Fame may be an unavoidable aspect of reality, an inherent part of the human condition, or just a quirk in the minds of some smart, social primates. In any case, it brings with it big problems. Here is the trouble with fame: It too often makes the recipient of it prone to hubris, and it even more often makes the rest of us blind to such hubris. Let me explain by way of an example. It’s all fine and dandy—if a bit unseemly—to spend time and emotional energy to follow the lives and personal exploits of famous people. I personally couldn’t care less about the “royal” baby of British fame, but I have been known to show some curiosity about the actors who have played Doctor Who, one of my favorite (British) television series. The problem is when we somehow forget that these are, well, actors (or singers, or whatever), and have therefore no expertise whatsoever outside of the type of endeavor for which they are famous (even discounting the absurd phenomenon of “celebrities” in the sense of people who are famous for being famous—a social tautology that says a lot about who we are).
Take, for instance, the infamous Jenny McCarthy. She is a model (and later actress and “TV personality”), so her justified reason for being famous is that she is good looking. The problem is that McCarthy has also been pushing nonsense about vaccines somehow causing autism, a notion for which not only there isn’t a shred of scientific evidence, but against which militates a good number of peer-reviewed studies that have looked for it without finding it. Yet, despite her utter lack of scientific credentials, McCarthy has become an international icon in the “fight” against vaccination, a fight that is beginning to cause local outbreaks of childhood diseases that had not been a problem until recently (i.e., until the overwhelming majority of parents vaccinated their kids).
McCarthy has been known to respond to her critics that of course she understands science, because “Evan [her son] is my science,” as if the understandable grief of a mother confronting the onset of her child’s autism somehow were equivalent to controlled studies conducted by professionals on a large number of cases. When she is in a somewhat less positive mood McCarthy “refutes” scientific evidence by simply stating that it is “bullshit.”
What is astonishing in this tale of fame run amok is not that a mother with no scientific background convinces herself that vaccinating her child caused him to develop autism (thereby committing the well-known logical fallacy of post hoc ergo propter hoc), it is that so many people take her seriously on anything other than modeling (or acting, or “TV personality-ing”)—which, remember, is the reason she became famous to begin with. Why is this? I’m sure there is a number of concurring reasons, ranging from the dearth of scientific literacy and critical thinking in the population at large to the psychological propensity that some people have to be skeptical to the point of cynicism of whatever “establishment” (in this case, the scientific-medical one) is being attacked. But surely one of the reasons is fame itself: Too many of us, more unconsciously than not, simply draw from the fact that McCarthy appears on television and other media the conclusion that there must be something to what she is saying. Otherwise, surely, she wouldn’t be given so much attention? (You may notice yet another example of circularity in this type of reasoning…)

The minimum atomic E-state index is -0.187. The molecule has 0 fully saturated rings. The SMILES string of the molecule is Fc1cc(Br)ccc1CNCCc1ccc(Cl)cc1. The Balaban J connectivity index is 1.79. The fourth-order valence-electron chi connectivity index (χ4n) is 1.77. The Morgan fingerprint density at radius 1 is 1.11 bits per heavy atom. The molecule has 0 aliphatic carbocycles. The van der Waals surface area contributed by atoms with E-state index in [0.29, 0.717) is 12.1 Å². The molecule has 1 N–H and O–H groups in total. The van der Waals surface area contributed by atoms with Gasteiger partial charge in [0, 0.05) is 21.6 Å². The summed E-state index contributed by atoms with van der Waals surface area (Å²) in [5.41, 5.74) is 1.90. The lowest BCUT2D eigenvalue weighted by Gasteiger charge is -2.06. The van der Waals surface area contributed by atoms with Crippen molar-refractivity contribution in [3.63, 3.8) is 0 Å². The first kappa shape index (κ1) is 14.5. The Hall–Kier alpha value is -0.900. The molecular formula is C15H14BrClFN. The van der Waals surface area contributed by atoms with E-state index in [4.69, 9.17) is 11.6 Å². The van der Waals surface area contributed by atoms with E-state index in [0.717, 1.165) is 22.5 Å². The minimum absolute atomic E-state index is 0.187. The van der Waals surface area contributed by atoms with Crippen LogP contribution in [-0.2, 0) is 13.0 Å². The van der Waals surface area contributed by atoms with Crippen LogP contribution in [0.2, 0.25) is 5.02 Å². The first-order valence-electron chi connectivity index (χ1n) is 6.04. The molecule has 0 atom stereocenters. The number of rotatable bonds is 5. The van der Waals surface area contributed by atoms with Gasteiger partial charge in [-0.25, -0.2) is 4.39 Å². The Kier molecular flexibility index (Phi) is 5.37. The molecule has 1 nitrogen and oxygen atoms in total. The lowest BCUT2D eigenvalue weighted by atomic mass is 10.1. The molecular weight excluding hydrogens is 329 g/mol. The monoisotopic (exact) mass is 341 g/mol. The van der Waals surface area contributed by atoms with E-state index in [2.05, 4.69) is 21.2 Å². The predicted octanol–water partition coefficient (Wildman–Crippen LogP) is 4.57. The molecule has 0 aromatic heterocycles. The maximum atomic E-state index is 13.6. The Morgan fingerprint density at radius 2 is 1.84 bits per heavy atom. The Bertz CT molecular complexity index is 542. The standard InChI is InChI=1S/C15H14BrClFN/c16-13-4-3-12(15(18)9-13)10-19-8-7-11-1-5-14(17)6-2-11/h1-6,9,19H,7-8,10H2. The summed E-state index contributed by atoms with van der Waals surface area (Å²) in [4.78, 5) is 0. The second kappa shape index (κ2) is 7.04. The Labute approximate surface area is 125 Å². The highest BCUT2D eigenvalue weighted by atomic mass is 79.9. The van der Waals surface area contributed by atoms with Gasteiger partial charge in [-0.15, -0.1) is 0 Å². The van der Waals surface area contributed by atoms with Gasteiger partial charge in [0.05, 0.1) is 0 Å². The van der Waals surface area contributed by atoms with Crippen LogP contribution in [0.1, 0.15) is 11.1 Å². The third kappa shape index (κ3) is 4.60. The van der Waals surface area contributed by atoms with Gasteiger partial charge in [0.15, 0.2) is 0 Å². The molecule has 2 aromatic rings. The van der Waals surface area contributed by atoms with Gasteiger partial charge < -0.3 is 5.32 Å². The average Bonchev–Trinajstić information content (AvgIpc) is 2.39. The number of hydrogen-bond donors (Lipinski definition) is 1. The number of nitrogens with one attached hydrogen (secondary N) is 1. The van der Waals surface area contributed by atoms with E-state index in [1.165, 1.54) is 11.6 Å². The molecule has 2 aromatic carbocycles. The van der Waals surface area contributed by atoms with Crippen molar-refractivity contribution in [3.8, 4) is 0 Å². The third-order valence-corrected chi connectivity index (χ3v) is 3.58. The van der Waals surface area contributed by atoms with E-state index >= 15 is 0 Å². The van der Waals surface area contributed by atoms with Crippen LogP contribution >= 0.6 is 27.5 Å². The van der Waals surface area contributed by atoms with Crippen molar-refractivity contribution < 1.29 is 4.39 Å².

So here we have a case in which fame is troubling, not for the famous person (from what I hear, Ms. McCarthy is doing quite well in her life and career), but for society at large. Fame in these cases essentially short-circuits our critical faculties, leading us to accept propositions that would easily not pass muster if uttered by a non-famous person. Even more troubling, in this instance a large number of parents are actually acting on McCarthy’s suggestion, refusing to vaccinate their children, which in turn physically harms those very same children as well as the rest of society (because vaccines are effective at stamping out diseases only if almost everyone takes them, thereby precluding the disease agent from gaining access to additional biological hosts).
Of course, McCarthy’s is just one example among many, and unfortunately we can pretty much be guaranteed that hers won’t be the last one. Not until we learn to worship fame a lot less, and especially to make distinctions about the (usually very narrow) reasons one may be famous and the (potentially unlimited) areas where that famous person would serve us all so much better by just sparing us her unsubstantiated beliefs.
Massimo Pigliucci is professor of philosophy at the City University of New York. He is the co-editor (with Maarten Boudry) of Philosophy of Pseudoscience: Reconsidering the Demarcation Problem (University of Chicago Press). His philosophical musings can be found at www.rationallyspeaking.org.